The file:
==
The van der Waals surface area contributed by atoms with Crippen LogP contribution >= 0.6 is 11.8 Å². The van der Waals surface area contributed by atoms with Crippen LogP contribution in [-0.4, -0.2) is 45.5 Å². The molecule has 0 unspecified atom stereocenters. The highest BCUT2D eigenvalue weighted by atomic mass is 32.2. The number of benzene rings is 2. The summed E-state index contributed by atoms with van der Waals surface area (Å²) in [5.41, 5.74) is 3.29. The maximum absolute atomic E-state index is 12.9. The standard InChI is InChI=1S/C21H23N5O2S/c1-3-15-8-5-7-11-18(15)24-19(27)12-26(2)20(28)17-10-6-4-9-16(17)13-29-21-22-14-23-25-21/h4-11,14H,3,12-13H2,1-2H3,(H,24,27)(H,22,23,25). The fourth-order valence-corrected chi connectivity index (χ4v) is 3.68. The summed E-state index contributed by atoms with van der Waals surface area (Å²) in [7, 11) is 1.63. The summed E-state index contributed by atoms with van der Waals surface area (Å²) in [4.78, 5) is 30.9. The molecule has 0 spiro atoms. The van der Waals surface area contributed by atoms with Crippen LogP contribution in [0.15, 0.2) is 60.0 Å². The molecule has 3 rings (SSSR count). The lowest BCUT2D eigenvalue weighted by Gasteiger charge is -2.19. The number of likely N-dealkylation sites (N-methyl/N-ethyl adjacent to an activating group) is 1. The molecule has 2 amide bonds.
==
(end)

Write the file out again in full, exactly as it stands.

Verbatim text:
The van der Waals surface area contributed by atoms with Crippen LogP contribution >= 0.6 is 11.8 Å². The van der Waals surface area contributed by atoms with Crippen LogP contribution in [-0.4, -0.2) is 45.5 Å². The molecule has 0 unspecified atom stereocenters. The highest BCUT2D eigenvalue weighted by atomic mass is 32.2. The number of benzene rings is 2. The summed E-state index contributed by atoms with van der Waals surface area (Å²) in [5.41, 5.74) is 3.29. The maximum absolute atomic E-state index is 12.9. The standard InChI is InChI=1S/C21H23N5O2S/c1-3-15-8-5-7-11-18(15)24-19(27)12-26(2)20(28)17-10-6-4-9-16(17)13-29-21-22-14-23-25-21/h4-11,14H,3,12-13H2,1-2H3,(H,24,27)(H,22,23,25). The fourth-order valence-corrected chi connectivity index (χ4v) is 3.68. The summed E-state index contributed by atoms with van der Waals surface area (Å²) in [7, 11) is 1.63. The summed E-state index contributed by atoms with van der Waals surface area (Å²) in [4.78, 5) is 30.9. The molecule has 0 spiro atoms. The van der Waals surface area contributed by atoms with Crippen LogP contribution in [0.15, 0.2) is 60.0 Å². The molecule has 3 rings (SSSR count). The lowest BCUT2D eigenvalue weighted by Gasteiger charge is -2.19. The number of likely N-dealkylation sites (N-methyl/N-ethyl adjacent to an activating group) is 1. The molecule has 2 amide bonds.